There are no multitasking superheroes out there!

According to the National Highway Traffic Safety Administration, eight people are killed every day in car accidents involving a distracted driver. Make a concerted effort to concentrate more on the road and less on other drivers.

Examine Your Surroundings


Regularly check your mirrors and examine the condition of your surroundings 15 to 30 seconds ahead of you. Keep moving your gaze. To prevent being hit by a car that is traveling aggressively, you can slow down or pull over. If the driver is going in such a risky manner that you are concerned, turn right or take the next exit if it is safe to do so. Along the road, keep an eye out for pedestrians, bikers, and animals

Do Not Rely On Other Drivers In The Road


Be thoughtful of others while yet keeping an eye on yourself. Do not expect that another vehicle will move out of the way or join with you. Expect cars to blow by stop signs or redlights and be ready to respond. Prepare for the worst-case scenario by planning your movements ahead of time.

Monitor Your Speed (3- to 40 Second Rule)


The posted speed limits are for ideal driving conditions. It is your obligation to make sure that your speed is appropriate for these conditions. Additionally, greater speeds make it more difficult to manage your car if something goes wrong. You must keep your speed under control in order to keep control of your car.

The 3- to 4-second rule can help you set and provide a secure safety margin, as well as provide you enough opportunity to brake to a stop if needed, because the biggest risk of an accident is in front of you.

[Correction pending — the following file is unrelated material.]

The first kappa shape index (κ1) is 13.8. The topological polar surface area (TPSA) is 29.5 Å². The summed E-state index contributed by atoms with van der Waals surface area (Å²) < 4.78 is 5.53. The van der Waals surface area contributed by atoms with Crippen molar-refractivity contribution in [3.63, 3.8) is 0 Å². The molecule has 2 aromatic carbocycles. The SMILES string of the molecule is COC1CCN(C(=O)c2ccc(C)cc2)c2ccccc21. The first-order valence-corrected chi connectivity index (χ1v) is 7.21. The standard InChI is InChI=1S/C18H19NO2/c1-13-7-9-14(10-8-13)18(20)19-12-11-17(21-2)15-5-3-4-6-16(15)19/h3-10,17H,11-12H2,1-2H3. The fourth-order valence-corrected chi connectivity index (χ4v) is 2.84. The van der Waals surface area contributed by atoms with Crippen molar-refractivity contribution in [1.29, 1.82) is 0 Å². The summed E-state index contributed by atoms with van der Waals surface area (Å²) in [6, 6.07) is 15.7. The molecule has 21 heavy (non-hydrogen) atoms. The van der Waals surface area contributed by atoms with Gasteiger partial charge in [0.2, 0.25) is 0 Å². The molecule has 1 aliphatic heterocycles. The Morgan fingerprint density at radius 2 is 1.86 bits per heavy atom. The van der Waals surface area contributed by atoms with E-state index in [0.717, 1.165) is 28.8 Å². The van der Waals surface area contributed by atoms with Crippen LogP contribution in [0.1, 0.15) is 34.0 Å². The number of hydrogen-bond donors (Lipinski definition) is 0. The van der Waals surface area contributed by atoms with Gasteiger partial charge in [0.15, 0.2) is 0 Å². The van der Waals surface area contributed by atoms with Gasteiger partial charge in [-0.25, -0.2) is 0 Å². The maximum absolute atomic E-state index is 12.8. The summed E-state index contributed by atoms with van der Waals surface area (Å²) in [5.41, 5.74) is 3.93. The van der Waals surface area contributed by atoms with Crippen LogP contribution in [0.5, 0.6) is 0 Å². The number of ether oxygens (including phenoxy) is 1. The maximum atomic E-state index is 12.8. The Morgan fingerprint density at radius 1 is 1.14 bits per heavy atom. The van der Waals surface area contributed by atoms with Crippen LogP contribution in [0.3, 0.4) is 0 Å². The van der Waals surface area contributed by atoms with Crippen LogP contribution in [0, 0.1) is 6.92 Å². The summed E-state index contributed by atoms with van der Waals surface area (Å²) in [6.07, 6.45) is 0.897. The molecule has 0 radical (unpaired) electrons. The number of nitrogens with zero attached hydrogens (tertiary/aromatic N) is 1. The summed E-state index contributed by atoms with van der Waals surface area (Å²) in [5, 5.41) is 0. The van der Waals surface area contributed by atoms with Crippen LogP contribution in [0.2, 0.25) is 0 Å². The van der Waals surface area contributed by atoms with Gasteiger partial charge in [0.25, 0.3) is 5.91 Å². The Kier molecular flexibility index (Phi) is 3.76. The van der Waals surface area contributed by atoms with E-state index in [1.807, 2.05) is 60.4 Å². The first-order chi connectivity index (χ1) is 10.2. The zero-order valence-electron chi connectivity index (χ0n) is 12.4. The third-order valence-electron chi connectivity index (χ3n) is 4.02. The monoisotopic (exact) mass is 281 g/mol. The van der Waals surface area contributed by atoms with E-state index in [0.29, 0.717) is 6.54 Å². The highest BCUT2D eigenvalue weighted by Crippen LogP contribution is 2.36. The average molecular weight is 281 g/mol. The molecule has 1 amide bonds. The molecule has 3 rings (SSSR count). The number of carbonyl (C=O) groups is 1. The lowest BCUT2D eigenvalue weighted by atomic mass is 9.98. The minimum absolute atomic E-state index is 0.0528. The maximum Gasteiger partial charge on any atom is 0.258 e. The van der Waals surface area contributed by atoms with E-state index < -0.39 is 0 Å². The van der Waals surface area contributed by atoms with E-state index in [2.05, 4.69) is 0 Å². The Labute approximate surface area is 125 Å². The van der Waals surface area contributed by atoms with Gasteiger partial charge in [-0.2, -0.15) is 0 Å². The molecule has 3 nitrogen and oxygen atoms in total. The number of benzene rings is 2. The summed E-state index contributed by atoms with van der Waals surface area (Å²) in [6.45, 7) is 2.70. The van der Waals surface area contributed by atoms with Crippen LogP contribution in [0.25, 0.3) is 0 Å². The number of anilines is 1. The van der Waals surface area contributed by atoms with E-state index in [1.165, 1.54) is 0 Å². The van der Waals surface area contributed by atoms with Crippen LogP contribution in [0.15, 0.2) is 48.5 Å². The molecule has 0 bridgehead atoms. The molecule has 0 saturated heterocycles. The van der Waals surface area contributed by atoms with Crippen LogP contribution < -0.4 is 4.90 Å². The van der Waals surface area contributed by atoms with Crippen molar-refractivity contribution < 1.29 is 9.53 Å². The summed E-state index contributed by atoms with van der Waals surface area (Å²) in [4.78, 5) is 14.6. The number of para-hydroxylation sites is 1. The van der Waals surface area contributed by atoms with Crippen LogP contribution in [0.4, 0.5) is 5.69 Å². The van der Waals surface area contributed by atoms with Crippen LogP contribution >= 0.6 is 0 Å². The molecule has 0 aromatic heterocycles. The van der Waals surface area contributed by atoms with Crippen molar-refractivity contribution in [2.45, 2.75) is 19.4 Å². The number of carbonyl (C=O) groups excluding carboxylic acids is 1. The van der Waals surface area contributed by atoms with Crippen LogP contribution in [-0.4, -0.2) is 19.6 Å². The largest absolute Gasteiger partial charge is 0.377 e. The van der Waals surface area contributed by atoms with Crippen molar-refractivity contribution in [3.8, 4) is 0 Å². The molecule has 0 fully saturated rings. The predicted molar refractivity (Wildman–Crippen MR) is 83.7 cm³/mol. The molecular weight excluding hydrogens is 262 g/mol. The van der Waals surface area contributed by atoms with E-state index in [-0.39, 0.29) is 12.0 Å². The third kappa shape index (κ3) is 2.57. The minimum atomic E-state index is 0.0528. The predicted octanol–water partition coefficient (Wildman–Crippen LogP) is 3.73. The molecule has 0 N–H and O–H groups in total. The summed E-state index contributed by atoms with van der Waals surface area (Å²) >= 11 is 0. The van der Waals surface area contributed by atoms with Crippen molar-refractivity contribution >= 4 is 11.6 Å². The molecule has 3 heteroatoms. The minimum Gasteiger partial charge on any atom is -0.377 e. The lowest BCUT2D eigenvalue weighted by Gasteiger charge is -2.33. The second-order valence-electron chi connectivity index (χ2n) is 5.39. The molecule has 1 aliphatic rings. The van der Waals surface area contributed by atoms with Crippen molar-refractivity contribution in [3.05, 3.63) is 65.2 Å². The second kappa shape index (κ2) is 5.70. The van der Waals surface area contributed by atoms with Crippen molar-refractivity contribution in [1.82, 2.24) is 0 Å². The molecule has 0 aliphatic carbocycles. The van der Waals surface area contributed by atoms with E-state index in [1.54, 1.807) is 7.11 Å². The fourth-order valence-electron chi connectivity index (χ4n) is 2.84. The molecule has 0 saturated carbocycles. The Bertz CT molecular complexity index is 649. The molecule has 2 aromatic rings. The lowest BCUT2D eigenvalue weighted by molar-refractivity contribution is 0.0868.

However, this rule only applies in regular traffic and in good weather. When driving in adverse weather, add an extra second to your following distance for each condition, these conditions include rain, foggy surroundings, nighttime driving, or behind a huge truck or motorbike.

Have A Backup Route


In all driving scenarios, positioning your car where you have the highest chance of seeing is the best solution to avoid possible risks. It’s also important to have a backup plan in case your main route is unexpectedly obstructed. Always provide yourself an out – a spot where you can move your car if your main route is suddenly blocked.

It’s also preferable to manage multiple risks individually when confronted with them respectively. Your objective is to avoid dealing with too many dangers and risks at once.

Be A Defensive Driver


Imagine putting the metaphorical shoe on the other guys’ foot, we can grasp this tip rather easily. Remember that time when a guy cut you off out of nowhere causing you to swerve and have a HUGE accident?  Yup.  Don’t be like that jerk.

Although aggressive driving is difficult to validate, it does raise the likelihood of accidents. An aggressive driver often breaks the rules in this article; they may purposely annoy other drivers, start a fight, make unpleasant gestures or words, tailgate or obstruct other vehicles, or strobe their light out of anger. These actions aren’t just unpleasant; they’re also dangerous.

Defensive driving combines the other recommendations presented above, but it also emphasizes being cool in the face of stressful traffic issues.

Now be that guy.